More investment is needed in platforms that can standardize, clean, and curate data into the usable formats that are required for sharing data effectively. Those systems will also have to ensure ethical and responsible data sharing that maximizes the use of available data. In global health, that means encouraging engagement from researchers around the world and ensuring appropriate acknowledgment of the data generators.
One proof of concept is provided by the WorldWide Antimalarial Resistance Network (www.WWARN.org), established by malaria researchers in 2009 to provide the evidence required to elucidate factors affecting the efficacy of antimalarial drugs, with a particular focus on resistance. The WWARN approach has been to facilitate collaborative study groups to answer specific research questions using pooled analyses of individual-participant data from multiple clinical trials. WWARN has had considerable success in engaging a heterogeneous malaria research community; the network now comprises more than 260 collaborators in 70 countries, and our data repository contains the large majority of clinical trial data on current antimalarials generated by academic groups and the pharmaceutical industry. The benefits of pooling data are clear, and the outcomes have been palpable: by increasing sample sizes, researchers have identified trends or subpopulation effects with greater certainty, and their findings have led to changes in global treatment guidelines.
We believe the success of this network lies in its symbiotic approach — an approach that evolved out of necessity to address the fears of researchers in malaria-endemic countries that data would be “scooped” by analysts with greater resources for mining their potential. WWARN data generators are encouraged to be fully involved in the process of any meta-analysis, and data generators’ contributions to any resulting publications are recognized in accordance with the guidelines on authorship provided by the International Committee of Medical Journal Editors and MEDLINE. WWARN adds value to the data by harmonizing heterogeneous data and metadata, thereby ensuring that all data generators can more easily analyze one another’s data and encouraging maximum use to improve treatment outcomes.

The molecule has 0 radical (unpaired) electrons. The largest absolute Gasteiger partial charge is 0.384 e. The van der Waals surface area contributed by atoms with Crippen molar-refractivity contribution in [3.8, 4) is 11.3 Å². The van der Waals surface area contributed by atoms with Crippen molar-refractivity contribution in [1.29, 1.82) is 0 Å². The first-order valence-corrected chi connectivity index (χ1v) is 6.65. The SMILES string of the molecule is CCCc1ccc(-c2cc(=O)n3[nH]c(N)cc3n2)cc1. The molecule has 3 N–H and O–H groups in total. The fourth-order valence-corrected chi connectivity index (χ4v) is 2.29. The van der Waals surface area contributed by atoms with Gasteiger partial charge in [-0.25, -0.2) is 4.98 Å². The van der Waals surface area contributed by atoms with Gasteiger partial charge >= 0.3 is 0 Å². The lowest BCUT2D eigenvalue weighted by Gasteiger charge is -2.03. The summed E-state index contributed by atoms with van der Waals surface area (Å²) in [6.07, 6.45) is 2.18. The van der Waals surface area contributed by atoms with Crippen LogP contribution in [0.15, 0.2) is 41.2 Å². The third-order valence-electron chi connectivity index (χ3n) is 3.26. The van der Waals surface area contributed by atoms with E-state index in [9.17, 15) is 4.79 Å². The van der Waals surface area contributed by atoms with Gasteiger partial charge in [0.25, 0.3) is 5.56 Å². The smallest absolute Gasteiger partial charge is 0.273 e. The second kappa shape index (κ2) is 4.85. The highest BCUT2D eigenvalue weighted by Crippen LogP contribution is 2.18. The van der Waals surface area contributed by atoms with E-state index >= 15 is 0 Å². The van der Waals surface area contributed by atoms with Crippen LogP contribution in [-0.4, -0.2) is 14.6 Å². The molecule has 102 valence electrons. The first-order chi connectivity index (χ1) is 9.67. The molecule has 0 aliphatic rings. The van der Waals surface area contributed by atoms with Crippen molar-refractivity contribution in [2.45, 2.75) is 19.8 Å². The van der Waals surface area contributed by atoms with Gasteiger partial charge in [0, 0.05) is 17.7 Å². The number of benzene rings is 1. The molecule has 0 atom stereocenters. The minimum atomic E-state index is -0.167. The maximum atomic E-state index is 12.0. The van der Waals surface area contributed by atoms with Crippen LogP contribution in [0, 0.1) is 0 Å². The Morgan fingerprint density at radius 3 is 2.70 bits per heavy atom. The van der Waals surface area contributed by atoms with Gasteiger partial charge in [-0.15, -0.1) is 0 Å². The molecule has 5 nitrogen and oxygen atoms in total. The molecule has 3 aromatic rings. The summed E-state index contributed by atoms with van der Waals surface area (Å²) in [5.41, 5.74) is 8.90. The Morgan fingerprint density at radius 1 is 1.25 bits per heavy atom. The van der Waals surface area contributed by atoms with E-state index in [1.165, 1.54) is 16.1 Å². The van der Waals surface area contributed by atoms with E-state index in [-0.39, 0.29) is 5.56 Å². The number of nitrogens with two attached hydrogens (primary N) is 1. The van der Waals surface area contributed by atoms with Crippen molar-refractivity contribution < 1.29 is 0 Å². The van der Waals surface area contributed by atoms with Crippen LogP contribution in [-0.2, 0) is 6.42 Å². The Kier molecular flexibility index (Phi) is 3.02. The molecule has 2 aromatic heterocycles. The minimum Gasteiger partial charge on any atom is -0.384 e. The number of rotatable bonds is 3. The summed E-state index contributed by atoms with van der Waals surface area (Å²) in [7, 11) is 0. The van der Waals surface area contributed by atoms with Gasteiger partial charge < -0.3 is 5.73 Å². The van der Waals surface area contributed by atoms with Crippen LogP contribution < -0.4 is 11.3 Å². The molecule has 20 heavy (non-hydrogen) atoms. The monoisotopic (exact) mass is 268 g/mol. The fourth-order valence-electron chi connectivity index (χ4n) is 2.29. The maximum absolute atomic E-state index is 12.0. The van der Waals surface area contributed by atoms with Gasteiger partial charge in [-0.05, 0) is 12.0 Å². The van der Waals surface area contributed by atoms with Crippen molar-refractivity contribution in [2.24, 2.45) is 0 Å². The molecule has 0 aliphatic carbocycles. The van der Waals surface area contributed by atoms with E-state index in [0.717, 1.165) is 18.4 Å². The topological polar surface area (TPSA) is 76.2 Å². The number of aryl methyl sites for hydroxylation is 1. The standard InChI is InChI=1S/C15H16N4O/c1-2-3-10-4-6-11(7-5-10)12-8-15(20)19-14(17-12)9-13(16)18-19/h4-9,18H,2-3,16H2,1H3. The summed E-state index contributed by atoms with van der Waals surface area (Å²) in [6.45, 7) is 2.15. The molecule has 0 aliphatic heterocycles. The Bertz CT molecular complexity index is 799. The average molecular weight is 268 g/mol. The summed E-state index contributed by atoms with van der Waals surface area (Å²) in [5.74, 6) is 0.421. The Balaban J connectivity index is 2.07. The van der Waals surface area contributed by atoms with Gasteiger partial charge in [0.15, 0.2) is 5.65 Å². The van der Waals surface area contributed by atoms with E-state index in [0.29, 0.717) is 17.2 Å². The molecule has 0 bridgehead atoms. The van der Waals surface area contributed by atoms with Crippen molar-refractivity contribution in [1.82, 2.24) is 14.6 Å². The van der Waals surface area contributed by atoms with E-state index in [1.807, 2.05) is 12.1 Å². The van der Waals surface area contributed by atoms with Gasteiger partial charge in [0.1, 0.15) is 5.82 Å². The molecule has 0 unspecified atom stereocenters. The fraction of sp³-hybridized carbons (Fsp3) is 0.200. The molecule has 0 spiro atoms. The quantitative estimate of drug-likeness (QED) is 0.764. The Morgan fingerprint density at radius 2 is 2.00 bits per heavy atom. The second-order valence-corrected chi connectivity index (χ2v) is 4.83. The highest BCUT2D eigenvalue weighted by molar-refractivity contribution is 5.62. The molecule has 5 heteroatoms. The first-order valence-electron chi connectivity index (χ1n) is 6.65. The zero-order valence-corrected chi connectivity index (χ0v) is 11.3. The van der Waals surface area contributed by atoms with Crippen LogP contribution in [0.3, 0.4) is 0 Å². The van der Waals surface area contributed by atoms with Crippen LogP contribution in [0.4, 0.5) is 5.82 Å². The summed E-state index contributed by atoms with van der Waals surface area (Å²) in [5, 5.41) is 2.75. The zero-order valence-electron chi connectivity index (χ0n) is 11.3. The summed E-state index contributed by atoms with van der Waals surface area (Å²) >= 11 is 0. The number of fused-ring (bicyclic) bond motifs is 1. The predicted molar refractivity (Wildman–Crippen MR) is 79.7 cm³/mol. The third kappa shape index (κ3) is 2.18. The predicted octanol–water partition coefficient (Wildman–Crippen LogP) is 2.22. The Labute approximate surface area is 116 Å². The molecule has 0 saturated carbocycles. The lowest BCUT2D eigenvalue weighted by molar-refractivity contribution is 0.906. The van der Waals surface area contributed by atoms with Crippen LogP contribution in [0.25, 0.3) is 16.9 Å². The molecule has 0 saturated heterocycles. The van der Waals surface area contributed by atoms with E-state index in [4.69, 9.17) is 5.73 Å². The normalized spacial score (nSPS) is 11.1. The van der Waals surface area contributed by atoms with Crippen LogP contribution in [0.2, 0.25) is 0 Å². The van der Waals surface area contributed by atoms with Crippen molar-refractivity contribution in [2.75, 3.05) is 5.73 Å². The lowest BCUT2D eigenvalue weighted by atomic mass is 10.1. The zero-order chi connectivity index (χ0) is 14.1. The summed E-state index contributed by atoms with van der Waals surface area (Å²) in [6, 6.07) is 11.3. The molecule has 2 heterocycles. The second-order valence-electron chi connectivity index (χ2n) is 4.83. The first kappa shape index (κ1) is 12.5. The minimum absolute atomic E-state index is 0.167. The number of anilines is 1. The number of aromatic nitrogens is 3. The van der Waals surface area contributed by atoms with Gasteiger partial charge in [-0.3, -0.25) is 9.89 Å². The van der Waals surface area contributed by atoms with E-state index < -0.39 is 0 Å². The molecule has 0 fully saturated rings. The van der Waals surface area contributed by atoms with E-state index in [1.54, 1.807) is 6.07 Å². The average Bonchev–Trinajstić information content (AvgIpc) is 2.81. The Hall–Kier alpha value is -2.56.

The model established for malaria is working well and may serve as a prototype for other neglected tropical diseases, for which available data are even more limited. Such data are costly and difficult to collect, and because they have limited commercial interest, studies are often taxpayer-funded. Moreover, most of the knowledge generated by these studies will be of greatest use to lower-income countries. All these features highlight the ethical as well as economic imperative to share data from clinical trials of neglected diseases in ways that are efficient and equitable. A newly established Infectious Diseases Data Observatory (www.IDDO.org) expects to expand the principles and practices established by the malaria community to other infectious diseases, including visceral leishmaniasis and schistosomiasis. Our primary aim is to support scientific communities in data sharing that is truly useful and that produces new knowledge that is used to change lives.